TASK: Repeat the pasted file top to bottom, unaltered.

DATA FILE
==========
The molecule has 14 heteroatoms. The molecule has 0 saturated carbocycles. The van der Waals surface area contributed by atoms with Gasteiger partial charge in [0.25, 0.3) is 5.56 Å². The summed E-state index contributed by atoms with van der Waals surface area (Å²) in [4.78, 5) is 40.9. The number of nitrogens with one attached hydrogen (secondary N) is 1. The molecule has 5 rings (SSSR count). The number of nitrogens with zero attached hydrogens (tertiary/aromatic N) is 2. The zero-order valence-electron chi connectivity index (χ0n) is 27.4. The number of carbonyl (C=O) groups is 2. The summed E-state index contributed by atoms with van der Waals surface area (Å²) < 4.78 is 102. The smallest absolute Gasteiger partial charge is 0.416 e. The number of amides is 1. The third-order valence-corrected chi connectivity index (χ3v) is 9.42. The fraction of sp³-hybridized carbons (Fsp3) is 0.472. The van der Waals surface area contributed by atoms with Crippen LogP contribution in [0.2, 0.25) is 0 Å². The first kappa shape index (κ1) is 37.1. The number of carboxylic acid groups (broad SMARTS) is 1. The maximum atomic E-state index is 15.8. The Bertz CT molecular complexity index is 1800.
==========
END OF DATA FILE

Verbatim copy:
The molecule has 14 heteroatoms. The molecule has 0 saturated carbocycles. The van der Waals surface area contributed by atoms with Gasteiger partial charge in [0.25, 0.3) is 5.56 Å². The summed E-state index contributed by atoms with van der Waals surface area (Å²) in [4.78, 5) is 40.9. The number of nitrogens with one attached hydrogen (secondary N) is 1. The molecule has 5 rings (SSSR count). The number of nitrogens with zero attached hydrogens (tertiary/aromatic N) is 2. The zero-order valence-electron chi connectivity index (χ0n) is 27.4. The number of carbonyl (C=O) groups is 2. The summed E-state index contributed by atoms with van der Waals surface area (Å²) < 4.78 is 102. The smallest absolute Gasteiger partial charge is 0.416 e. The number of amides is 1. The third-order valence-corrected chi connectivity index (χ3v) is 9.42. The fraction of sp³-hybridized carbons (Fsp3) is 0.472. The van der Waals surface area contributed by atoms with Crippen LogP contribution in [0.2, 0.25) is 0 Å². The first kappa shape index (κ1) is 37.1. The number of carboxylic acid groups (broad SMARTS) is 1. The maximum atomic E-state index is 15.8. The Bertz CT molecular complexity index is 1800.